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RapeTheDead, August 18th, 2013

About five or six years ago when I first discovered this website, there were a few reviewers I discovered that made me realize music reviews didn't have to be bland and descriptive and could take on a personality of their own. This in turn inspired me to write my own reviews for this website- BastardHead is and continues to be one of my main inspirations. His Five Finger Death Punch review (now lost somewhere in the annals of the internet since that band was undoubtedly deemed way too reminiscent of Limp Bizkit to deserve a spot on this site) is still among one of my favorite music reviews ever, and I'll admit to ripping him off as much as I can without being noticeable in my own reviews. The fact that this fine man proposed a taste swap challenge in which we pick an album out of the other person's element for them to review gave me one of those fawning fanboy moments. Now that I've got that obligatory sucking off out of the way, onward to the review! While I surprised him with some underrated maximalist black metal, I've got...

Thrash? Japanese power/thrash? From 2000? Did thrash metal even exist in 2000? Perhaps this is much more of an outlier to me because I am unfamiliar with Gargoyle; the main band of She-ja, who is, the apparent driving creative force of this album. The consistency in aesthetic and songwriting suggests no more than one person it at work writing the songs here. Considering this comes from a country where visual kei is a thing and Maximum the Hormone, Dir En Grey and Sigh exist as well as a host of other bands that use a similar broad range of styles and techniques, often in the same song, this is a remarkably refreshing amount of restraint. All of the songs generally end up having the same overarching theme; normally that's something that really turns me off of thrash but coming from a place where word salad songwriting is the norm, this seems more like the exception than the rule. The small little diversions to perk your interest are much more fresh; the intro is very well done (especially considering most metal spoken word intros are complete dogshit), there's a piano part on "Fear of the Scarlet" that hits you out of nowhere, and then they just play a straight-up southern rock song in "I Am What". The little quirks and oddities are in much better moderation and it's much more fresh and drawing for me as a result.

Even though this band is technically power-thrash by intent and definition, this ends up sounding a lot more like melodic death metal. There's predominantly aggressive thrash riffing at the forefront, and the slick, modern production values and the mid-90s turgid groove that seeped into metal from all angles that lurks in fits and starts makes this sound like a precursor to modern melodic death- The Crown jumps out to me as an immediate comparison, and I could see a band like The Black Dahlia Murder listening to a lot of stuff like this, but at the same time, there's not a moment on this I wouldn't say draws from anything other than old thrash or power metal. Although the songs do end up all having a similar overall goal, that's not to say there's not riffs within each of the songs that aren't memorable in their own right; I really like how this manages to be heavy without resorting to any sort of outright extremes. Riffs are clearly the focus of the album, but no one component of the music is outright ignored, and how little they are noticed but how much they are felt contributes much more to the album's weight than any sort of focus on extremity or brutality could. The title track's opening riff is a straight-up Metallica ripoff, and goddamn is it ever heavy as balls.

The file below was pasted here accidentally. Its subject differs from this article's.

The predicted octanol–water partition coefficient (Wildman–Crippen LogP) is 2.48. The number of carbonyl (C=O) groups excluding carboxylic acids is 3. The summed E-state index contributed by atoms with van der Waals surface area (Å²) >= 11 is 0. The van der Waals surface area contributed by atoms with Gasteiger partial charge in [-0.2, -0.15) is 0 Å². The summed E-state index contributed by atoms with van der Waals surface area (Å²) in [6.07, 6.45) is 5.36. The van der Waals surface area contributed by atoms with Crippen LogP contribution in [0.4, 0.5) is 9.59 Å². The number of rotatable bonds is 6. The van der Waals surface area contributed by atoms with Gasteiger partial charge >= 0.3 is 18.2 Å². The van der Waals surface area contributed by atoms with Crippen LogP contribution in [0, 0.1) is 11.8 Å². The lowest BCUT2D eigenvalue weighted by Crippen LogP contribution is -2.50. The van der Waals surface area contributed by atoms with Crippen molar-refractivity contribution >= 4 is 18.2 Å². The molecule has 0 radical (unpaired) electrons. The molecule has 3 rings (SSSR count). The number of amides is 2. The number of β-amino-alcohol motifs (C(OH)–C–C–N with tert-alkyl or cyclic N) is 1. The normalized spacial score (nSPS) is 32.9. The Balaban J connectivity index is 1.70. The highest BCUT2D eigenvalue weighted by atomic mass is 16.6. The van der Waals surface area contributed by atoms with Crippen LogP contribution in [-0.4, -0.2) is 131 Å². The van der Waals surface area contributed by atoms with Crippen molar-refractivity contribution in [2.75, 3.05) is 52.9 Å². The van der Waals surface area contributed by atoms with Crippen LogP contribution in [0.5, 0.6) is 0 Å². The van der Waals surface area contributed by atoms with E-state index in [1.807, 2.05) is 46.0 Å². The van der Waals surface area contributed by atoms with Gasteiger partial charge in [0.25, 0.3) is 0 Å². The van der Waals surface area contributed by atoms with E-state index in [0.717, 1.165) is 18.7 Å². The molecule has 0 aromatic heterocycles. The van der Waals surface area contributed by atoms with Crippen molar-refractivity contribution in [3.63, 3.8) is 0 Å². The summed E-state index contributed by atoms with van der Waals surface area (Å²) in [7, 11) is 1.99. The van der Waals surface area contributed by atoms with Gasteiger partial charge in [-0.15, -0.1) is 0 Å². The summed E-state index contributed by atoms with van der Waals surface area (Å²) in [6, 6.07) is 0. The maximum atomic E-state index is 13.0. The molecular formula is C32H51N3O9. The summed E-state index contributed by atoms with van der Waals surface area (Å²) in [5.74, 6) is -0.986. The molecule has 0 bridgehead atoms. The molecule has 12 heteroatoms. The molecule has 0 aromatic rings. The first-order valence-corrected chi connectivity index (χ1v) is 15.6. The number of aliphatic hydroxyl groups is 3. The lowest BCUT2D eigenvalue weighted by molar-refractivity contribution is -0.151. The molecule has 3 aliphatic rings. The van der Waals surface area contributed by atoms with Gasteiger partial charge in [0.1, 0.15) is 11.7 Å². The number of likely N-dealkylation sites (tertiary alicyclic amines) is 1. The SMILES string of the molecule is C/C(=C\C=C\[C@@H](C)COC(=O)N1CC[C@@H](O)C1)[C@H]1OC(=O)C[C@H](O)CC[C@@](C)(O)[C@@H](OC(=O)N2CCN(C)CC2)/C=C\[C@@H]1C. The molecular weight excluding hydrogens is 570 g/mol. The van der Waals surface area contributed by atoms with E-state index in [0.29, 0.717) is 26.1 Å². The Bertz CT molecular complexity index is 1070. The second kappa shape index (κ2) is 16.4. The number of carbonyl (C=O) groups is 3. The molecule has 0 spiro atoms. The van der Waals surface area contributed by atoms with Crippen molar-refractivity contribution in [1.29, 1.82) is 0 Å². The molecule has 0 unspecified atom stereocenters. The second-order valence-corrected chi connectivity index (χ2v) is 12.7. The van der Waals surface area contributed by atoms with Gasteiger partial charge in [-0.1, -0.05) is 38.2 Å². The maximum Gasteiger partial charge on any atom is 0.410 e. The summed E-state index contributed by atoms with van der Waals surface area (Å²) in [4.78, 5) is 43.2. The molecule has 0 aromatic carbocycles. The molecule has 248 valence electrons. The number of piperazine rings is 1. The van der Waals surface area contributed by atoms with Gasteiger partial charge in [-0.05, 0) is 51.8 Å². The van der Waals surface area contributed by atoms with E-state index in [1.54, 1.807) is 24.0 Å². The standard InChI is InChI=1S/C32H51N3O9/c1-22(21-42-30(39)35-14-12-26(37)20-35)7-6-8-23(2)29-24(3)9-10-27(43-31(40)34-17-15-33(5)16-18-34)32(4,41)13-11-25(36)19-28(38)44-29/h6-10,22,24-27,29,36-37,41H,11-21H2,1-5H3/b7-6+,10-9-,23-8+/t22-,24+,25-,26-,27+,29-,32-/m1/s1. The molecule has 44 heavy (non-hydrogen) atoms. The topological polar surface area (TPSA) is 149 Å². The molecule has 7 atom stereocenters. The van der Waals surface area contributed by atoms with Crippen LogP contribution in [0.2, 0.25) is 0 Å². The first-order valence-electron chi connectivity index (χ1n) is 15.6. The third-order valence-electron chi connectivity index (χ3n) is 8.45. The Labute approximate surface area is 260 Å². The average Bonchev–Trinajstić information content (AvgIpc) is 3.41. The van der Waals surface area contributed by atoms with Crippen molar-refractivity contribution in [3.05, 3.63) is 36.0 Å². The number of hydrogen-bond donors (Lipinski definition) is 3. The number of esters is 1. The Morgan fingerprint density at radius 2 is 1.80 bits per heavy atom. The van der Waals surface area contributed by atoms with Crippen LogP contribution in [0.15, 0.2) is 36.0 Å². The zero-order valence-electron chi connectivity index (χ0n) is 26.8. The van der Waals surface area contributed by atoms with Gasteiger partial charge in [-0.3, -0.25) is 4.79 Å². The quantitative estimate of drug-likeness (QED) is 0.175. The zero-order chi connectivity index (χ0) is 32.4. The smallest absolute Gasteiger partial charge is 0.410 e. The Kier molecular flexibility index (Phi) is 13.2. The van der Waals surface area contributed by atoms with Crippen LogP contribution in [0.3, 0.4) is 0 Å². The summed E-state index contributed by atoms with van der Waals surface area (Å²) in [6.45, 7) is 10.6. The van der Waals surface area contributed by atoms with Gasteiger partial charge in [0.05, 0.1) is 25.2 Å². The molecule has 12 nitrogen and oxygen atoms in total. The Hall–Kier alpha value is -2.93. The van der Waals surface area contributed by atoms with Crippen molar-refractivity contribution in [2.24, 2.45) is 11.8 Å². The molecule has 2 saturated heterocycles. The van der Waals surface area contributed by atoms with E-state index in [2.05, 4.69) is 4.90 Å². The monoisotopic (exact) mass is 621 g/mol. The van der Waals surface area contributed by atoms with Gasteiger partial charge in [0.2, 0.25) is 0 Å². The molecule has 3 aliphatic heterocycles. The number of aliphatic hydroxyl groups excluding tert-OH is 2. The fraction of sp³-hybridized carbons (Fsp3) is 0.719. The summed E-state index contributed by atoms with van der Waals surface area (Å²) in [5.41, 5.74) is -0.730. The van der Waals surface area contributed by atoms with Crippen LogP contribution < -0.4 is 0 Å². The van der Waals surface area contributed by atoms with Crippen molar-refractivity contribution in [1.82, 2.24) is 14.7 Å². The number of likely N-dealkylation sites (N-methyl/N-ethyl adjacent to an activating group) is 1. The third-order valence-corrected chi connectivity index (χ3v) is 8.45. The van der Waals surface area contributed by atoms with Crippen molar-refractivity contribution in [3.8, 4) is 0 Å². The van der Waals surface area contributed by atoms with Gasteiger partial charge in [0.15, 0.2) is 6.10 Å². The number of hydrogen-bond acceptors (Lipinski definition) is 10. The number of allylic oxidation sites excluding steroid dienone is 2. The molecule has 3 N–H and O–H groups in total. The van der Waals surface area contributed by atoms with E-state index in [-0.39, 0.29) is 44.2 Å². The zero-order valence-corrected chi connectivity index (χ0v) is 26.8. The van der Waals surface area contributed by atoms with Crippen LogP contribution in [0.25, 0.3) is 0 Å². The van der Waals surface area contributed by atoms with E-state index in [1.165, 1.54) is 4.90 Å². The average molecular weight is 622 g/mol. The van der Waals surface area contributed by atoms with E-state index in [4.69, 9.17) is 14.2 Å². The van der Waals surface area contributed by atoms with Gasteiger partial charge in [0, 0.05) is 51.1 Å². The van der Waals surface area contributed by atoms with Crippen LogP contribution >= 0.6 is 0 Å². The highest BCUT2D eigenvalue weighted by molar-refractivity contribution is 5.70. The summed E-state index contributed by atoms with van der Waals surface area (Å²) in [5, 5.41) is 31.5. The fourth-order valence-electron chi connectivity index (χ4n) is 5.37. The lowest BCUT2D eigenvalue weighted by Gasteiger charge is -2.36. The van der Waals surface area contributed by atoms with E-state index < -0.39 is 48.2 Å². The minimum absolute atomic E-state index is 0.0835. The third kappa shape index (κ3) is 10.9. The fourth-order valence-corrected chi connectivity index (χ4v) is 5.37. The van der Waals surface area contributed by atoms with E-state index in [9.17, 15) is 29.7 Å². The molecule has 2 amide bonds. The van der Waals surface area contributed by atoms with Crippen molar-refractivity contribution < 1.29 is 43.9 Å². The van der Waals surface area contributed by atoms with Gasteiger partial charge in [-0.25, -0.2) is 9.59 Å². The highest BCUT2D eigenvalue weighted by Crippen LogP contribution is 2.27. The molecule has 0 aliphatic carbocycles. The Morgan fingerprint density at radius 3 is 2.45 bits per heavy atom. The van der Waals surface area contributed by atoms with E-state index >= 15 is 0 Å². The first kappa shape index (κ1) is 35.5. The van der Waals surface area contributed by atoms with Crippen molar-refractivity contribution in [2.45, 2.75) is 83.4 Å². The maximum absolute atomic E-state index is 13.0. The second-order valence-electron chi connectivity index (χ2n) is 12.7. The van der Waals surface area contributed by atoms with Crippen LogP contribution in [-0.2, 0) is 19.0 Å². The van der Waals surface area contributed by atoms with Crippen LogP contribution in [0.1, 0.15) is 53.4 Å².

The vocals shine at their brightest during the second half of the album, which seems a little more geared towards power metal in songs like "Cloud Covers" and "Devil-May-Care-Boy". The fact that I've been finding myself humming vocal lines from someone in a relatively inaccessible genre with such odd word enunciation is a feat in and of itself. Nov has a very consistent grit to his voice and maintains that natural rasp even in the higher ranges of notes- that and the diversity of his range suggest to me this guy has quite extensive vocal training. Very impressive, holds the album together and gives the choruses the staying power they need. Every song is composed succinctly and efficiently; there are no stinkers on the album, but the caveat is no songs really hold their own outside of the context of the album. This is an album for fans of the style and will never likely reach a fanbase beyond that, but the actual style bears similarity to a plethora of different subgenres of metal and it's even just an interesting historical piece because this is probably one of the most genuinely thrashy things I've heard coming straight out of the turn of the century, but then again, the whole reason I'm writing this review is because I don't listen to a lot of thrash in the first place, so what the fuck do I know?

The best summation of this album I can give is "if Metallica listened to a lot of Sex Machineguns and At the Gates". I'll admit it's not something I get a craving for often, but I can't say I've disliked this at any point when it's on. Gargoyle's got an extremely daunting discography, but this little glimpse into a very specific style exploration makes me want to see a little bit more of where this She-ja guy is coming from.

BastardHead writes his reviews at his lair ( and if you haven't already, check his shit out, asshole.